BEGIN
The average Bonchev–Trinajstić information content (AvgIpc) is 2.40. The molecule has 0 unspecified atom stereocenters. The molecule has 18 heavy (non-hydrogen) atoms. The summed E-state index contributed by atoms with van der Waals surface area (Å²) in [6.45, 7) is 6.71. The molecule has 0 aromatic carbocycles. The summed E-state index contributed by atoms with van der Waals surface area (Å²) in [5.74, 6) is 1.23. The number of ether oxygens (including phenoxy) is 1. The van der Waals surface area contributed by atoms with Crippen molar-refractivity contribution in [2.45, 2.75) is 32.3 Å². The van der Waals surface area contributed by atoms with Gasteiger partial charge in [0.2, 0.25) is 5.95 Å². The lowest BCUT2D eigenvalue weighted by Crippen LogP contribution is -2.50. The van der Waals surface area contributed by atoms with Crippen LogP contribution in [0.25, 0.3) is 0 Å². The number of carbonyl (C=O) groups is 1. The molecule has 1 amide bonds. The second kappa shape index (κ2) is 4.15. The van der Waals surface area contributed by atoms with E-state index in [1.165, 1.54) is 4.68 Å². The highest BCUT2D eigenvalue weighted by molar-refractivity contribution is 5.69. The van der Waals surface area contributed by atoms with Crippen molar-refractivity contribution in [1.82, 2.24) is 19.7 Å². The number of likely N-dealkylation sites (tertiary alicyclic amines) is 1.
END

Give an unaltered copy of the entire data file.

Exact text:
The average Bonchev–Trinajstić information content (AvgIpc) is 2.40. The molecule has 0 unspecified atom stereocenters. The molecule has 18 heavy (non-hydrogen) atoms. The summed E-state index contributed by atoms with van der Waals surface area (Å²) in [6.45, 7) is 6.71. The molecule has 0 aromatic carbocycles. The summed E-state index contributed by atoms with van der Waals surface area (Å²) in [5.74, 6) is 1.23. The number of ether oxygens (including phenoxy) is 1. The van der Waals surface area contributed by atoms with Crippen molar-refractivity contribution in [2.45, 2.75) is 32.3 Å². The van der Waals surface area contributed by atoms with Gasteiger partial charge in [0.2, 0.25) is 5.95 Å². The lowest BCUT2D eigenvalue weighted by Crippen LogP contribution is -2.50. The van der Waals surface area contributed by atoms with Crippen LogP contribution in [0.25, 0.3) is 0 Å². The number of carbonyl (C=O) groups is 1. The molecule has 1 amide bonds. The second kappa shape index (κ2) is 4.15. The van der Waals surface area contributed by atoms with E-state index in [1.165, 1.54) is 4.68 Å². The highest BCUT2D eigenvalue weighted by molar-refractivity contribution is 5.69. The van der Waals surface area contributed by atoms with Crippen molar-refractivity contribution in [1.82, 2.24) is 19.7 Å². The number of likely N-dealkylation sites (tertiary alicyclic amines) is 1.